Effective treatment for the traditional or modern family
What is “dual-focus” family therapy?
Over a 10 year period (1990 – 2000), Henry Luiker and his colleagues at the Royal North Shore Hospital and the University of Sydney conducted research into the intensive psychological treatment of children and adolescents. The purpose of this Commonwealth-funded research program was to answer the question: what factors determine whether the treatment is successful or unsuccessful?
Among the strongest findings was the following. Family-based treatment is more effective when there is a focus on the parent’s emotional responses as well as the child’s emotional responses, and the interplay between these two domains are directly addressed.
In other words, family-based treatment is more effective when attention is given to (a) helping parents respond to having their “emotional buttons” pushed, as well as (b) understanding and managing the child’s behaviour which is pushing the buttons in the first place.
Why is dual-focus family therapy more effective?
The effective ingredient of a “dual-focus” treatment approach lies in the removal of impediments to the parent making a better connection with their child’s emotional needs. This work allows the child’s (and sometimes the parents’) emotional development to become “unstuck” and proceed.
Can you give us some examples?
The first case illustrates a successful dual-focus intervention; the second case, taken from the research study, illustrates what can happen when there is a strong “child” focus but insufficient “parent” focus.
Illustration One: The parents are surprised to learn that their well-behaved and high-achieving son has been identified as showing “behaviour problems” at school. Over the course of several individual sessions, it emerged that he feels socially inept and is miserable at his new school. The child readily agrees to the psychologist communicating this to his parents.
The parents are surprised – and mortified! – to learn of their son’s secret misery. In a parents-only session, they begin to examine how it ever got to the stage that their son felt he could not express his concerns. The busy father starts to examine his general impatience with “weakness” and “problems” in the family.
Following this insight, the discussion of their children’s anxieties and worries finds a place in family life, as father makes a special effort to not impatiently brush them aside.
At the next parent and teacher meeting, “behaviour problems” do not emerge as an issue.
Illustration Two1: The boy has been expelled from two primary schools, each time for “bullying”. Family sessions reveal that terrorising his new school mates is the way this boy deals with his anxiety about making friends, and the belief that no one likes him. He doesn’t need to feel anxious if every one else around him is fearful. He doesn’t need to be concerned about being liked if he puts himself in charge of not being liked.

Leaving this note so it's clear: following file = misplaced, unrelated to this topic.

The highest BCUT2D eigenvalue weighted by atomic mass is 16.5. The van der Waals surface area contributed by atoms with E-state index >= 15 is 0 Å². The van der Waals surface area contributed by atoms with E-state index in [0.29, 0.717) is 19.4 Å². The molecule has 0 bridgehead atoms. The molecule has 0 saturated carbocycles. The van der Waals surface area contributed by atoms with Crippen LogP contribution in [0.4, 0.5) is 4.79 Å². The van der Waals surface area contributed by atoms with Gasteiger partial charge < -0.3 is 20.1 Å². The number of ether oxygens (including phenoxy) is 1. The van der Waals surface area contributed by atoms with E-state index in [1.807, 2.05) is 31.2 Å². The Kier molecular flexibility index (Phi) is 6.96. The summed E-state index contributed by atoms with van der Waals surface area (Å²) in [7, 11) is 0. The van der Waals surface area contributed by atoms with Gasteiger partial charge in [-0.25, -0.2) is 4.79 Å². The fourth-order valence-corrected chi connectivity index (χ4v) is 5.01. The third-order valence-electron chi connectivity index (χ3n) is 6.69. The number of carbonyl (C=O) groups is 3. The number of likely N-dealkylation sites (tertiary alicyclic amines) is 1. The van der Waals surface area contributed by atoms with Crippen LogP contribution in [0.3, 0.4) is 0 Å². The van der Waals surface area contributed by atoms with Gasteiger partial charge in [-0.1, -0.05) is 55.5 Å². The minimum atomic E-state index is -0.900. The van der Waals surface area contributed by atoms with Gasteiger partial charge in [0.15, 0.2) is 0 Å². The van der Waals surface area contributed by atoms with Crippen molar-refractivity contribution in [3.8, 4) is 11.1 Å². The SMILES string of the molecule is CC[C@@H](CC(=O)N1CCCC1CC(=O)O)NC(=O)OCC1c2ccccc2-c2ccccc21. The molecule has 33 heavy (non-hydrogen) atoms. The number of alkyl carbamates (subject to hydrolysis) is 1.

The therapists are very happy when they learn that, rather than acting-out, the boy is speaking to his father about his anxieties starting at (yet another) school.
Father, however, states that he is unhappy with this development and preferred his son’s previous aggressive stance. Father is not interested in examining his own emotional response to his son’s social dilemma, or examining his preference for being feared rather than liked in his own workplace.
The boy’s bullying behaviour soon returns.
1 “Adam” from Luiker, HG (1999) The Development of a System for Monitoring Treatment Outcomes in Child & Adolescent Mental Health Services: The Arndell Evaluative Research Program (Volume 1). Canberra, ACT: Department of Health and Family Services.
With what sort of families and problems is dual-focus family therapy effective?
The recent work by Dr Luiker indicates that it is an effective treatment for both the traditional and the modern family.
Clinical work with same-sex, blended, single-parent and traditional families have shown that despite the recent emergence of non-traditional family structures, the emotional and developmental needs of children and adolescents, and the struggle for parents to meet these needs, remain the same. It may be particularly well-suited to step-parent families, where some of the issues need to be worked out by the parents and some of the issues need to be worked out by the “symptomatic” young person.
The only requirement is a parent interested in finding a better response to having their “emotional buttons” pushed.
Robin Skynner & John Cleese (1983) Families and How to Survive Them. London, Methuen.